Art and Nationalism in Colonial India, 1850-1922: Occidental Orientations

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Cambridge University Press, 1994 - 475 pages
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Partha Mitter's book is a pioneering study of the history of modern art on the Indian subcontinent from 1850 to 1922. The author tells the story of Indian art during the Raj, set against the interplay of colonialism and nationalism. The work addresses the tensions and contradictions that attended the advent of European naturalism in India, as part of the imperial design for the westernisation of the elite, and traces the artistic evolution from unquestioning westernisation to the construction of Hindu national identity. Through a wide range of literary and pictorial sources, Art and Nationalism in Colonial India balances the study of colonial cultural institutions and networks with the ideologies of the nationalist and intellectual movements which followed. The result is a book of immense significance, both in the context of South Asian history and in the wider context of art history.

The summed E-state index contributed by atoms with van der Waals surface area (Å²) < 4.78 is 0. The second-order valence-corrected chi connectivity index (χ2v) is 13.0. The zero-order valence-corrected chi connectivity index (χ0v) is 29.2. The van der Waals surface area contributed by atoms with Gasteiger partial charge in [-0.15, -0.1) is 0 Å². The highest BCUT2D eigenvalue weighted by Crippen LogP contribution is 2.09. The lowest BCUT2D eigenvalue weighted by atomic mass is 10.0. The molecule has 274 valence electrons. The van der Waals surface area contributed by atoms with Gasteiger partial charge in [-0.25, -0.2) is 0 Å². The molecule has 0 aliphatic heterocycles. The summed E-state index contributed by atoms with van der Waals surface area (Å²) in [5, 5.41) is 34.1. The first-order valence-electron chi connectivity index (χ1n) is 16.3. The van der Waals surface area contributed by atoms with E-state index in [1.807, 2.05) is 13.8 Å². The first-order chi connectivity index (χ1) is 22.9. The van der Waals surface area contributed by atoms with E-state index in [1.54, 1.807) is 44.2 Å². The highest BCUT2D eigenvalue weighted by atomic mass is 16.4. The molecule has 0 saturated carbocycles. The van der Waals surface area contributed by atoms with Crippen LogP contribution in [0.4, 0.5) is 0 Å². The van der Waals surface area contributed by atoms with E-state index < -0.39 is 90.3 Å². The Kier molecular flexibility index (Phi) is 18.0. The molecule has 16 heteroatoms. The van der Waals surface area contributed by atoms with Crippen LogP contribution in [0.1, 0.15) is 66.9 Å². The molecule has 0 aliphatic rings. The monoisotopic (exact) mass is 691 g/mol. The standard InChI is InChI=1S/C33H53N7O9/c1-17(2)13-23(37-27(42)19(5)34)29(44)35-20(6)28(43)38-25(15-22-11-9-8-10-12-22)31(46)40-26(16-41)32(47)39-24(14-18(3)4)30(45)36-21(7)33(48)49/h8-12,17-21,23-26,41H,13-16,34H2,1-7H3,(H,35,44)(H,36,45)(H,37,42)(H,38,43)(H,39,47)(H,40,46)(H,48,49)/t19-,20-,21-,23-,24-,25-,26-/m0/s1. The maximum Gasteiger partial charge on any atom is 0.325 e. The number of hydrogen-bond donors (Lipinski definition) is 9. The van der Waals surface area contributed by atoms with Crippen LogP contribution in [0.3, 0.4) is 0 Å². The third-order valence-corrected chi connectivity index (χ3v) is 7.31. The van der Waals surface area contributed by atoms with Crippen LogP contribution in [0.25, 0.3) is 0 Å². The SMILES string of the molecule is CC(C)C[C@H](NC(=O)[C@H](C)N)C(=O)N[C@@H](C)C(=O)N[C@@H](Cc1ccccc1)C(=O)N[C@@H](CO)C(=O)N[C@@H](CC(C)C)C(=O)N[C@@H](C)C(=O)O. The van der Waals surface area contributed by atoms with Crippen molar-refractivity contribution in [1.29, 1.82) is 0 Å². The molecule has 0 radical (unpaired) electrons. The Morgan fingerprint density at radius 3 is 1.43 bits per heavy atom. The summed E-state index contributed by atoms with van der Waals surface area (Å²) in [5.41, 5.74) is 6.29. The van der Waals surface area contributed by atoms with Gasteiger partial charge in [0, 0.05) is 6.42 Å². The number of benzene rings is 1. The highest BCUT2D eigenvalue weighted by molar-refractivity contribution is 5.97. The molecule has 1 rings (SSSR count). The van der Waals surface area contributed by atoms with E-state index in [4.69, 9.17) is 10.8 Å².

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Contents

2
29
Salon artists and the rise of the Indian public
63
The power of the printed image
120
Raja Ravi Varma
179
Bengali patriots and art for the nation
221
Ideology of swadeshi art
234
How the past was salvaged by swadeshi artists
267
public battle of styles
340
EPILOGUE
375
Bibliography
436
Index
451
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